Green vegetable bug; green stink bug; green shield bug; southern green stink bug.
Worldwide. In temperate, sub-tropical and tropical countries. It is recorded from American Samoa, Australia, Cook Islands, Federated States of Micronesia, Fiji, Kiribati, New Caledonia, New Zealand, Niue, Northern Mariana Islands, Palau, Papua New Guinea, Samoa, Solomon Islands, and Tonga, Vanuatu, Wallis & Futuna.
Common on brassicas, capsicum, cucumber and other cucurbits, and legumes, including yard long beans. It is also a pest of tomato. Many other plants, including weeds, are attacked by this insect, which has a very wide host range.
The stink bug is common worldwide attacking a very wide range of vegetables, food legumes and some fruits. The bugs have needle-like mouthparts and use them to feed on developing flowers, fruits and seeds. The punctures produce brown or black spots. On yard long bean, for instance, the bugs suck the seeds and the pods become misshapen and shriveled. On tomatoes, fruits mature early and fruit size and weight is reduced.
Nezara is a major pest. The bugs have needle-like mouthparts and use them to feed on developing flowers, fruits and seeds. The punctures produce brown or black spots. On yard long bean, for instance, the bugs suck the seeds and the pods become misshapen and shriveled. On tomatoes, fruits mature early and fruit size and weight is reduced.
Eggs, cream to yellow, are laid in batches of 50 to 100 on the undersides of leaves (Photo 1). The nymphs are at first black and stay together around the egg shells, but as they grow and moult (there are five nymph stages) they develop charmore of their bodies become green (Photos 2-4), and the bugs stay alone. When adult they are about 15 mm long and 8 mm wide (Photos 5&6). The lifecycle takes about 35 days in the tropics. There is no information in Pacific islands countries about the plants that the bug breeds on. In other countries, soybean, thistles and rice are also major hosts.
The bugs are strong flyers and will fly away when disturbed. Also, when disturbed they release a strong foul smell, hence the name 'stink bug'.
Nezara is a major pest. Much of the damage caused by the insect is due to the reduction in seed germination. Studies done on cowpeas, a close relative of yard long bean, showed that damage to seeds can be high even with relatively few bugs, about 12 per metre of row.
Feeding punctures of the green vegetable bug also cause indirect damage. The punctures allow the entry of fungi and bacteria that cause secondary spots and rots.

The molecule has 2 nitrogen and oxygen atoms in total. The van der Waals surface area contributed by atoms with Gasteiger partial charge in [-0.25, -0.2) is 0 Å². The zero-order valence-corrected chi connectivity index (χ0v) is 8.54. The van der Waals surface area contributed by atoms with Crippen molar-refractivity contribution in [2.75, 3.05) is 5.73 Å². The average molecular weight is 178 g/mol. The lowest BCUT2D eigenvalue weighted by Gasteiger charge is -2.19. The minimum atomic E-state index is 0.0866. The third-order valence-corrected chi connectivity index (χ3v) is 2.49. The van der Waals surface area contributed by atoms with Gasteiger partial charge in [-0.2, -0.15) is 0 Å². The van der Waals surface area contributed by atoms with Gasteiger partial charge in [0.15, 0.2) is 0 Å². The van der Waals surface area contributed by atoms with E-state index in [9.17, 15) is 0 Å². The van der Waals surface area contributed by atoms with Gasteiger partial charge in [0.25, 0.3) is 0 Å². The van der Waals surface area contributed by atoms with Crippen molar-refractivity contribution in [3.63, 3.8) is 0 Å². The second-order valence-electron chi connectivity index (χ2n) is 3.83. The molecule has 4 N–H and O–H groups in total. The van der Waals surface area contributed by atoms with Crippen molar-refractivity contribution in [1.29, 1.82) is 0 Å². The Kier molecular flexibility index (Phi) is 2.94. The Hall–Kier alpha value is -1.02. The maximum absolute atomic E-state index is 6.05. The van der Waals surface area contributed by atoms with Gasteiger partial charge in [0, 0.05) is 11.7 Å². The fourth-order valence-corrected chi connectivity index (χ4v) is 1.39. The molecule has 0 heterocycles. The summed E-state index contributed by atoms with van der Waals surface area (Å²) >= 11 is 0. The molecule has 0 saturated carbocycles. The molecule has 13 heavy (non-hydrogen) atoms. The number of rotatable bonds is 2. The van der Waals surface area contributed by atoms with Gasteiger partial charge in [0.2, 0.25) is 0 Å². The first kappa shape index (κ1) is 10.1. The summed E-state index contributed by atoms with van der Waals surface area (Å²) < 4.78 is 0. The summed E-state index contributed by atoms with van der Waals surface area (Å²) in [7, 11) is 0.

Look for a large green bug with long needle-like mouthparts often feeding on the seeds of yard long beans, and other seed legumes and tomatoes. Look for nymphs, black with rows of white and later yellow spots. fLook for the bugs early in the day when they bask in the sun; later, at midday, they retreat into the canopy. There is a video on sampling using a beat sheet (http://www.youtube.com/watch?v=56OB-tE3x18).
Although many parasitoids (small wasps and flies) and parasites have been recorded, few appear to impact on populations of the bug, except for one, Trissolcus basalis, an egg parasitoid. In Brazil, for instance, this insect is mass-reared for release in soybeans. It has been introduced into Australia on several occasions from different parts of the world, into Cook Islands, Hawaii, Kiribati, New Caledonia, New Zealand, Samoa, Solomon Islands, Tonga and Vanuatu, generally with positive results. However, Waterhouse & Norris (1987) suggest where it is present, but ineffective, additional strains should be sought.
In many counties, ants are said to achieve high levels of biocontrol. One ant common in Pacific island countries - the big-headed ant (Pheidole megacephala) - is said to take the eggs and young nymphs to its nest.
AUTHORS Grahame Jackson, Mani Mua & Helen Tsatsia
Information from CABI (2017) Nezara viridula (green stick bug) Crop Protection Compendium (www.cabi.org/cpc); and Nezara viridula(Linnaeus) Entomology & Nematology. UF/IFAS, University of Florida. (http://entnemdept.ufl.edu/creatures/veg/bean/southern_green_stink_bug.htm); and from Waterhouse DF, Norris KR (1987) Biological Control Pacific Prospects. Inkata Press. Photo 5 Cameron Prybol, Department of Biochemistry and Molecular Biology, The University of Georgia, USA.
Produced with support from the Australian Centre for International Agricultural Research under project PC/2010/090: Strengthening integrated crop management research in the Pacific Islands in support of sustainable intensification of high-value crop production, implemented by the University of Queensland and the Secretariat of the Pacific Community.
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